"Just now the cat is lying by the fire in a state of complete abandonment. He knows nothing and cares nothing for war, he has unlimited confidence in me, he is sure that I shall always feed him and warm him and house him . . . .

"We have a lot to learn from the cat. At present we are bristling, squinting, stiffening even more than usual, but we are always tense, even in times of peace . . . .

"My cat (I can't neglect him for long, as today he is my spiritual director!) is a tabby. Just now he was in the garden when a black cat came loping along the garden wall, a very unpleasant fellow, I must admit, definitely marked by the underworld; my tabby became very anxious. He rushed to the window, his pink mouth wide open, his face raddled with fear. I let him in and no sooner had he jumped on my lap than he relaxed, he went limp, and indicated by various signs known to me that he wanted his ears scratched — that done, he went to sleep.

"This is a lesson in prayer. There are many ways of prayer; to "lift up the heart and mind to God" covers a huge range. There is prayer like that of Moses, when he lifted up his arms and held them up, straining and agonizing, before God; there is the prayer which Christ describes in one of His parables, which could be called 'the prayer of importunity,' a continual hammering and beating on the door of Heaven until we get what we want; and many others. But now, with such great anxiety pressing upon us, the prayer in which we can relax is surely among the most creative.

"We certainly should pray all the time, praying with our hands, our bodies, our will, our acts; but in order to delight God and to build up the peace of our souls, besides the prayer in which we offer ourselves to God should be the prayer in which we let God give Himself to us. We should learn to receive the love of God in silence and joy — that is what is meant by relaxing.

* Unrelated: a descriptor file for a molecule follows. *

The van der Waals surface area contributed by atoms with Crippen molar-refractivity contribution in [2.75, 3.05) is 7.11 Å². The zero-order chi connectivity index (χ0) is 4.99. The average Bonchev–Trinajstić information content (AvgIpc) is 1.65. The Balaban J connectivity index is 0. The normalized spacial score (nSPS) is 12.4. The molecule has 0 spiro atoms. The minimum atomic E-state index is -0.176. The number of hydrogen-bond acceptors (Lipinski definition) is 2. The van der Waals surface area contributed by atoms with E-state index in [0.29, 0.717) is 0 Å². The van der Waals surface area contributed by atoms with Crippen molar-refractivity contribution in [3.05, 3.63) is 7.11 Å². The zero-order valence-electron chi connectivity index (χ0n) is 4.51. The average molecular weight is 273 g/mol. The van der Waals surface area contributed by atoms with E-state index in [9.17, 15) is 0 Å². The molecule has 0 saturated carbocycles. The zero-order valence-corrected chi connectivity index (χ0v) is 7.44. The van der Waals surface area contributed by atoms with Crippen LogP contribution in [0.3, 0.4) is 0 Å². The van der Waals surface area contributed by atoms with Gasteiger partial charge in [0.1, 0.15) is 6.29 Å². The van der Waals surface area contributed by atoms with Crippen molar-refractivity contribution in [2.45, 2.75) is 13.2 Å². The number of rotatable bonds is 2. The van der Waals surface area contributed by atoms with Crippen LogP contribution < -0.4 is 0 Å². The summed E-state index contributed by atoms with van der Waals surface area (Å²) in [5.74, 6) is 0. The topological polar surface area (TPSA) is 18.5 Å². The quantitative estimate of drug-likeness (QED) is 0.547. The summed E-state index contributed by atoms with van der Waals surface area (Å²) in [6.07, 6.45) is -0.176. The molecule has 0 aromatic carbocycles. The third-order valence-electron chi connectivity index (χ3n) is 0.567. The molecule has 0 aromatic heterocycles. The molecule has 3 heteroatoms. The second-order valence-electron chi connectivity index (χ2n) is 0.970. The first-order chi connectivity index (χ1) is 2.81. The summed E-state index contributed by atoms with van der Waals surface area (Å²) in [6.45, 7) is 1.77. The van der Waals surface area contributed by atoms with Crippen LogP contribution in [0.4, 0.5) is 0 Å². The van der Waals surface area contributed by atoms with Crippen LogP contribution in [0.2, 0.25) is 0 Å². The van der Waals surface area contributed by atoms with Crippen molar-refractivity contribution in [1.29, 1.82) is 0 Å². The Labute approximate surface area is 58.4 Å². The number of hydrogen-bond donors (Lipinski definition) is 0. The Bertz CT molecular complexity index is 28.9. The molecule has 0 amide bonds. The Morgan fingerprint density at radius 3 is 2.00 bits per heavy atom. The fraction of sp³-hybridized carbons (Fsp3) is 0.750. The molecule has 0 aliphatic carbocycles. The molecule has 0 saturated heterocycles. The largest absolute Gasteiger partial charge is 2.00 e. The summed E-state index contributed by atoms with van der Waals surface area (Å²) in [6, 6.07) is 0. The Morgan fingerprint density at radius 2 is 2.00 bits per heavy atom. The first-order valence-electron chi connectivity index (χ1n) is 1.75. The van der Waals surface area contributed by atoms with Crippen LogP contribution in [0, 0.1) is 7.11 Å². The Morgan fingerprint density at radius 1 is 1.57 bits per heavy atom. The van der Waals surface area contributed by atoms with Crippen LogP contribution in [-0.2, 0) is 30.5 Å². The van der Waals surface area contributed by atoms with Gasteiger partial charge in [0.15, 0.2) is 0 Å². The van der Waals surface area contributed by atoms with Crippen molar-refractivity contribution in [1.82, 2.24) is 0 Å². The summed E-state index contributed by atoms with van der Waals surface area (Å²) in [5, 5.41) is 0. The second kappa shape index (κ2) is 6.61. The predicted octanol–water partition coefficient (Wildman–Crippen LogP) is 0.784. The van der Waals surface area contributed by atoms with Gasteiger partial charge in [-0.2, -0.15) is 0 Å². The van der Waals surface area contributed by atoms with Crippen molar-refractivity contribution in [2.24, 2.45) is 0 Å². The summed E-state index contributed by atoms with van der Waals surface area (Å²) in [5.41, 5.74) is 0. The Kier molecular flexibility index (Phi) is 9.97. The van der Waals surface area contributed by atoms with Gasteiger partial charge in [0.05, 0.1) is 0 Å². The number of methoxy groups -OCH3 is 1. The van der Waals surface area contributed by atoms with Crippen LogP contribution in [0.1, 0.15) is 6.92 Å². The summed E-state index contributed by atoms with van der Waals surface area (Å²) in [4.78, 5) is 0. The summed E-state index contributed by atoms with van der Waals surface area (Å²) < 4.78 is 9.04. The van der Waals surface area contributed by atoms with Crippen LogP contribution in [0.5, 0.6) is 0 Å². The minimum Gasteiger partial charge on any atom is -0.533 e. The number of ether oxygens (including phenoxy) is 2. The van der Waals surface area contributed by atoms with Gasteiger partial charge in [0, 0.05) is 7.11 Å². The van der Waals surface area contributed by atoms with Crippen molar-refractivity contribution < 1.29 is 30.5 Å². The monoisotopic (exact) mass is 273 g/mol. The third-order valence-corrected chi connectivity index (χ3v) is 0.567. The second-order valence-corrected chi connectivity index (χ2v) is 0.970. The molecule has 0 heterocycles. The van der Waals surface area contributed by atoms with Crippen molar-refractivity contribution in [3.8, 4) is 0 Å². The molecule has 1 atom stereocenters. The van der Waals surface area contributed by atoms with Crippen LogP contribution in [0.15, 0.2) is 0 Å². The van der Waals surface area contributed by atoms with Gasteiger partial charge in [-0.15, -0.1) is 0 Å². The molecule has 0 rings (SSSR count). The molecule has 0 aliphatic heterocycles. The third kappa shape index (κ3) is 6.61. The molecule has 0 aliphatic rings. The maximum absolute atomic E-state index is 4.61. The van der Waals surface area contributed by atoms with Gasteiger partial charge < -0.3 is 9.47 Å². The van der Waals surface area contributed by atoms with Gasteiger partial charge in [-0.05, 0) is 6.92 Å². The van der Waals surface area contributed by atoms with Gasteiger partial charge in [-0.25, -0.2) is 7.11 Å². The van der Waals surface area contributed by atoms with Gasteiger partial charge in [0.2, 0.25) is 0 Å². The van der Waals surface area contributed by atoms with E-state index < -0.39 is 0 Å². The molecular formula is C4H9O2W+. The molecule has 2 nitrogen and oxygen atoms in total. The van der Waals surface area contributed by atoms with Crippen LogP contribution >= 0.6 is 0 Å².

"There should be, even in the busiest day, a few moments when we can close our eyes and let God possess us. He is always present, always giving us life, always round us and in us, like the air we breathe; there should be moments at least when we become more conscious of His presence; when we become conscious of it as the only reality, the only thing that will last forever . . . .

"I ought to be able to treat God as my cat treats me . . . .

". . . . we must learn to trust God, because this is what Christ taught. He told us to live in the present; His whole teaching stresses that idea . . . . He tells us not to save up, or make any provision for the future, to live in the moment. But we seldom do so, we seldom consciously rejoice because today is a soft blue day of mist and sunlight and we are still with those dear to us, clothed, fed and under our own roof. No, we grieve because of what tomorrow may bring . . . .

"But trust does not mean believing that God will spare us from suffering . . . . To trust God means that we must know that whatever comes to us comes from His hand . . . . Christ says: 'Take no thought of tomorrow.' He also says: 'Take up your cross daily.' There is no need, in accepting sorrow, to look ahead, to imagine tomorrow, to ask for more or less, but just as we receive our joy day by day, so can we receive our sorrow day by day, and it will be measured day by day, by the love of God and our own littleness . . . .

"To look for God's gift in the moment is the way to learn to trust."